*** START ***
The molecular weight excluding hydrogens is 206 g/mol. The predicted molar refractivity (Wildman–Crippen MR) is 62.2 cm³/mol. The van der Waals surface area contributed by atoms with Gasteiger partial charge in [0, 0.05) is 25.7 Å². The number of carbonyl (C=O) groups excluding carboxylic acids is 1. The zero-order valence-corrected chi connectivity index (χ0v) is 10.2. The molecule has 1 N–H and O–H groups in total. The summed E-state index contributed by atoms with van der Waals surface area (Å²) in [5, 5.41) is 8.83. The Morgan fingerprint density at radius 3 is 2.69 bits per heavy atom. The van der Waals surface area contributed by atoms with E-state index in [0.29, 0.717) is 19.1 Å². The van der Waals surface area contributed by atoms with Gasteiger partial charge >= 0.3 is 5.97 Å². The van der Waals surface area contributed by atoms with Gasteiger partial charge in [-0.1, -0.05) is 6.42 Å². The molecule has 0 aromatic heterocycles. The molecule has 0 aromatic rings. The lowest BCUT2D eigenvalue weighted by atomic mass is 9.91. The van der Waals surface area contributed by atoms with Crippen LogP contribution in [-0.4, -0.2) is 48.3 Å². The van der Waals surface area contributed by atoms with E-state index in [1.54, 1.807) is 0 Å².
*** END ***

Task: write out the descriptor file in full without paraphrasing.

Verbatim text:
The molecular weight excluding hydrogens is 206 g/mol. The predicted molar refractivity (Wildman–Crippen MR) is 62.2 cm³/mol. The van der Waals surface area contributed by atoms with Gasteiger partial charge in [0, 0.05) is 25.7 Å². The number of carbonyl (C=O) groups excluding carboxylic acids is 1. The zero-order valence-corrected chi connectivity index (χ0v) is 10.2. The molecule has 1 N–H and O–H groups in total. The summed E-state index contributed by atoms with van der Waals surface area (Å²) in [5, 5.41) is 8.83. The Morgan fingerprint density at radius 3 is 2.69 bits per heavy atom. The van der Waals surface area contributed by atoms with E-state index in [0.29, 0.717) is 19.1 Å². The van der Waals surface area contributed by atoms with Gasteiger partial charge >= 0.3 is 5.97 Å². The van der Waals surface area contributed by atoms with Gasteiger partial charge in [-0.1, -0.05) is 6.42 Å². The molecule has 0 aromatic heterocycles. The molecule has 0 aromatic rings. The lowest BCUT2D eigenvalue weighted by atomic mass is 9.91. The van der Waals surface area contributed by atoms with Crippen LogP contribution in [-0.4, -0.2) is 48.3 Å². The van der Waals surface area contributed by atoms with E-state index in [1.54, 1.807) is 0 Å².